To cancel or not to cancel, that was the question. Thankfully, the answer here was the latter.
Like many event organisers, Hannie Rayson, acclaimed writer, playwright and Festival Programmer for the inaugural Yarra Valley Writers Festival, was left scrambling when coronavirus began to tighten its grip on the world. But despite strict social distancing restrictions ruling out the possibility of hosting a physical event, she was determined not to let the pandemic stand in the way of the festival.
“Initially when there was the thought of cancelling I just thought, ‘Oh, no! When are we going to get these 45 writers together again? Because, for a start, next year there’ll be a whole new crop of books,” she says.
“We were right in the thick of everyone cancelling everything and it just felt like such a bleak landscape and we didn’t want to be just another organisation that said, ‘Oh well, we’ll do it again next year’.”
“So we thought, ‘No, damn it, we’re going to do it. We’re going to find another way to make it happen!’ And it’s paying off, it’s exciting.”
While Rayson and Festival Director, Brook Powell were set on bringing their hard work to fruition by pushing ahead with the event in whatever capacity possible, the logistics of putting together a virtual festival have posed some unique challenges.
The biggest question Rayson and Powell faced was whether or not people would be willing to pay to attend a digital festival.
“I was worried about the fact that nobody was used to spending money, really,” says Rayson. “[But] people understand, it’s a new world and if you want to support the arts, you’re going to have to pay for them online.”
Ticket prices have been adjusted to take into account the new format of the festival while ensuring everyone involved in the event will still be paid. The three-tier ticketing system allows for different levels of access to the program’s various events, ranging from $15 to $75.
The festival’s main attraction on Saturday May 9 will comprise a full day of Q&As, conversations, performances and more, which Rayson says will be “like a little television show”, featuring a huge slate of writers, including Christos Tsiolkas, Angela Savage, Clare Bowditch, Rick Morton, and more, hosted by Festival Ambassador, Michael Veitch.
The program also features a sprinkling of additional events, including weekly in-depth discussions with a roster of acclaimed writers and a monthly book club.
Faced with the task of having to cut down the festival program from a three-day physical event to one day of live streaming, Rayson diversified the festival’s offerings through events such as the Yarra Valley Writers Festival Book Club to showcase the work of authors who she couldn’t fit into the single-day program.
While the circumstances that led to hosting the event online are far from favourable, she hopes that there will be some positives to come from the situation and that this year’s digital format will be adapted into future festivals to allow for a broader range of guests.
Where flying international authors in for the event was never a financially viable option for Yarra Valley Writers Festival, as festival-goers embrace live streaming as a new normal, it may allow for more creative approaches to programming and live events in the future.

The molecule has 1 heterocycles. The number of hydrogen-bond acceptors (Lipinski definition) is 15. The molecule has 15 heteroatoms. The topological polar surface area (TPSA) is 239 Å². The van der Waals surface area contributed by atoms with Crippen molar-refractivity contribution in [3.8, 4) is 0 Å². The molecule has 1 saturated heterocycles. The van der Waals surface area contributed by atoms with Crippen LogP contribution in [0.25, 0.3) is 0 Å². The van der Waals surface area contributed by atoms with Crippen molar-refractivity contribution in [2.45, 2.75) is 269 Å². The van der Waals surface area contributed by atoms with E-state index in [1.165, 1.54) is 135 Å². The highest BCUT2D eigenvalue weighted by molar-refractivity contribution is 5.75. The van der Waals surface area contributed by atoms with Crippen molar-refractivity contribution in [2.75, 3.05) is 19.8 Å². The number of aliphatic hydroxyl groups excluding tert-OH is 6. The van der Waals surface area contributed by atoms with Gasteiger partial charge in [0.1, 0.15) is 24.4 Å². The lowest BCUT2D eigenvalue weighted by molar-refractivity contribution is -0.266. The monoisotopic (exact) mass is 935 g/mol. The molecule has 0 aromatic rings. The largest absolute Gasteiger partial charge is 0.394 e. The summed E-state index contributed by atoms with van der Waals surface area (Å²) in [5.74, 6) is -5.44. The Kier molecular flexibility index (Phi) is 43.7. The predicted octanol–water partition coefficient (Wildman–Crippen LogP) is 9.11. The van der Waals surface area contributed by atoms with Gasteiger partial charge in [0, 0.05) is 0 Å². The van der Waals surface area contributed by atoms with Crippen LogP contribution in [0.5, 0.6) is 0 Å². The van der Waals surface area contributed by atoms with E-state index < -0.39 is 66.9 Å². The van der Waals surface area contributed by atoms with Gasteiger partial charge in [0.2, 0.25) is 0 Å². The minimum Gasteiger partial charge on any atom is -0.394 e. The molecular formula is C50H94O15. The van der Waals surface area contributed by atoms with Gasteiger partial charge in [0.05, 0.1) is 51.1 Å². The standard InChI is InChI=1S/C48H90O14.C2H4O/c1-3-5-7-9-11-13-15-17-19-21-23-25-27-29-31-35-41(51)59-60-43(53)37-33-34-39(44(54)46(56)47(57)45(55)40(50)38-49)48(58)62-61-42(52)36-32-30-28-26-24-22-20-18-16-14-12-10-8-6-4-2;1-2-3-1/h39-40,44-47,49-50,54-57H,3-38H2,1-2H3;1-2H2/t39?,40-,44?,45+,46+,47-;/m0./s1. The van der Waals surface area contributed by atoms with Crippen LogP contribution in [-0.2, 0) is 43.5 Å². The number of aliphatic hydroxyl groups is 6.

“Once we’re all acclimatised to [live streaming], it’s possible to have some events where you can go into a room and watch people on tape that are from overseas,” says Rayson.
Another silver lining to come from hosting the festival online is that book-lovers from across Australia can now attend Yarra Valley Writers Festival. Rayson hopes that this will allow people to see what the region has to offer and inspire people to visit.
Not only is she excited to share some of her own personal favourite books and authors through this year’s program, Rayson hopes to highlight important issues that have been shoved out of the spotlight by coronavirus.
“One of the really key things I really wanted to do was make sure environmental issues were not colonised by COVID,” she says. “It’s just so off the agenda, so I’m keen to have that discussion.”
The program features a spread of professors and experts on climate and ecology, as well as authors who use their work to share important stories drawing from issues and disasters such as the Black Saturday bushfires which devastated parts of the Yarra Valley in 2009.
For Rayson, it was crucial to revive the conversations around climate change and bushfires by highlighting them in this year’s program. Not only does she want to ensure these issues aren’t forgotten now that our focus has been shifted onto a new crisis, she aims to perpetuate meaningful discourse based on fact and drawing from the insights of experts.
“Who wants to hear what Peter Dutton thinks about climate change?” she laughs. “Or Scott Morrison? Let’s hear from people who are experts and really thoughtful people.”
Yarra Valley Writers Festival is happening on Saturday May 9, with additional events taking place as part of the festival. For tickets, the full program and more information, visit the festival website.